What is Disulfiram?
Disulfiram (commonly known as Antabuse) is an FDA-approved medication that has been in use for decades to encourage continued abstinence from alcohol.1,2 Disulfiram interferes with the way the body metabolizes or breaks down alcohol. Because of this, when a person drinks while taking disulfiram, they may experience a buildup of a certain break-down product (acetaldehyde), which leads to the adverse, but therapeutic effects associated with the treatment drug.2
Flushing of the face, nausea, heart palpitations, and other uncomfortable symptoms will occur should drinking occur while on disulfiram treatment.1 As such, disulfiram promotes abstinence through the likelihood of such inevitably negative experiences and is prescribed to decrease continued drinking behavior for people in recovery from alcohol use disorders.
History of Disulfiram
Disulfiram’s alcohol-aversive effects (i.e., the disulfiram-ethanol reaction) were first observed in the 1930s, when workers exposed to tetraethylthiuram disulfide became ill after drinking alcohol.2 Seventeen years later in Copenhagen, researchers again became sick after drinking alcohol thanks to a small dose of disulfiram in their systems following a study on treating parasitic stomach infections.2 Following this, the researchers conducted a study to confirm that their sickness was caused by an interaction between disulfiram and alcohol.2
In the late ‘40s and early ‘50s, following additional studies, the FDA approved disulfiram to treat alcohol dependence in the United States.2 Antabuse tablets began being manufactured by Wyeth-Ayerst Laboratories.2 In 1949, the founding president of the American Society of Addiction Medicine—Ruth Fox, M.D.—became the first American to use disulfiram to treat alcohol dependence.2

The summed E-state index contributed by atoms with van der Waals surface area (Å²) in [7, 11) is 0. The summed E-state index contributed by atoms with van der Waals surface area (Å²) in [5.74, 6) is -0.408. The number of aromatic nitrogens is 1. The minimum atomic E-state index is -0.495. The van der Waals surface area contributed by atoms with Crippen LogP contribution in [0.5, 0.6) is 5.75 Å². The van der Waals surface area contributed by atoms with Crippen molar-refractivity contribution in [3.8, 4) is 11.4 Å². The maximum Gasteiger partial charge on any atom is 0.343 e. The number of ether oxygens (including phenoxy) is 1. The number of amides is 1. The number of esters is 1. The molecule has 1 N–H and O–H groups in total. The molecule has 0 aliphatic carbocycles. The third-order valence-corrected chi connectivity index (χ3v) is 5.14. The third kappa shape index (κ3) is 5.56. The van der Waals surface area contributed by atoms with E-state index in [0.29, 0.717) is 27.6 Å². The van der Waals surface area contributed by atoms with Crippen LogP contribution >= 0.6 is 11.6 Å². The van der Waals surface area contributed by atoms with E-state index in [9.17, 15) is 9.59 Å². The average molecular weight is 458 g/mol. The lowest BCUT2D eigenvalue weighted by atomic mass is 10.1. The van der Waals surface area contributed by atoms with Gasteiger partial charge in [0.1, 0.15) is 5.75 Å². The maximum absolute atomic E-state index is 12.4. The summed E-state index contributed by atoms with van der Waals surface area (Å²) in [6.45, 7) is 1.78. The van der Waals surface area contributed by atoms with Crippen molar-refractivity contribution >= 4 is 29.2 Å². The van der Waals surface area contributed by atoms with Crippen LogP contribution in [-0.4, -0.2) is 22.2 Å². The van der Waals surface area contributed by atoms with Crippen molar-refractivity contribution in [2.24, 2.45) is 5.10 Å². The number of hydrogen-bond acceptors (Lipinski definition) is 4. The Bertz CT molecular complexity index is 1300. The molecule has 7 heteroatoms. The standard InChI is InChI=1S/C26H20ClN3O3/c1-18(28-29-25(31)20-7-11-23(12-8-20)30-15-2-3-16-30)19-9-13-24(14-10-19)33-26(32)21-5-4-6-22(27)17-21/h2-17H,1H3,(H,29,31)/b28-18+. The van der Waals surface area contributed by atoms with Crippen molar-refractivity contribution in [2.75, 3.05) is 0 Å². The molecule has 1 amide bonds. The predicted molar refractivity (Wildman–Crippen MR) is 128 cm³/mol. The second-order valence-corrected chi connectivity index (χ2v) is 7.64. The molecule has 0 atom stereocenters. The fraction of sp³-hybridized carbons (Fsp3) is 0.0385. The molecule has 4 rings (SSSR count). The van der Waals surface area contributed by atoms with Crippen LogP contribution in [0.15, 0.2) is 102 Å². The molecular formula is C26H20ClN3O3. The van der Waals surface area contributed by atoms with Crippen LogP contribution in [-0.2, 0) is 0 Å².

After reducing the dosage to prevent more serious side effects, Fox treated about 2,500 patients with the drug and concluded it was effective in deterring drinking in patients with alcohol dependence.2 In the following years and in present day, it has been used at lower doses (to minimize disulfiram toxicity) in combination with a variety of additional addiction treatment measures.2
What is Aversion Therapy?
Traditionally, the goal of any type of alcohol aversion therapy has been to promote 100% abstinence through the development of conditioned aversions to alcoholic drinks.3 Historically, in developing potential treatments for alcoholism, alcohol has been paired with a variety of aversive stimuli including uncomfortable faradic stimulation (i.e., shock aversion), drug-induced respiratory arrest, and chemically-induced illness in order to decrease a person’s urge to drink.3
Over the years, disulfiram was found to be effective in treating AUDs, especially in carefully-supervised settings.2 As with other medications, its effectiveness increases when administered in conjunction with behavioral interventions (e.g., cognitive-behavioral therapy), incentives, social support, and treatment adherence within a substance abuse rehabilitation program.2 However, one study suggests that disulfiram might be more effective in promoting short-term abstinence and treatment after detoxification over promoting long-term self-restraint.2
Why Is Disulfiram Used in Addiction Treatment?
While disulfiram has been shown to be more helpful in maintaining abstinence than other medications for those with alcohol use disorder (AUD). It has shown to work best when the person is still in treatment, rather than when the individual isn’t under medical supervision.
The reaction is generally proportional to the amounts of alcohol and disulfiram ingested and reactions can be life threatening if not monitored properly.2 However, careful patient medical screening and reduced dosages have made this outcome extremely rare nowadays.2 While it may serve as a deterrent, disulfiram does not reduce an individual’s alcohol cravings. Some experts question disulfiram’s effectiveness since it can take around 30 minutes before it actually begins to work, and even then, the intensity of the reaction is unpredictable.3
Learn More About…
. MedlinePlus. (2019). Disulfiram.
. U.S. National Library of Medicine. (2009). Incorporating Alcohol Pharmacotherapies Into Medical Practice. Treatment Improvement Protocol (TIP) Series, 49(3).
. Elkins, Ralph L. (1975). Aversion Therapy for Alcoholism: Chemical, Electrical, or Verbal Imaginary? International Journal of the Addictions, (10)2, 157-209.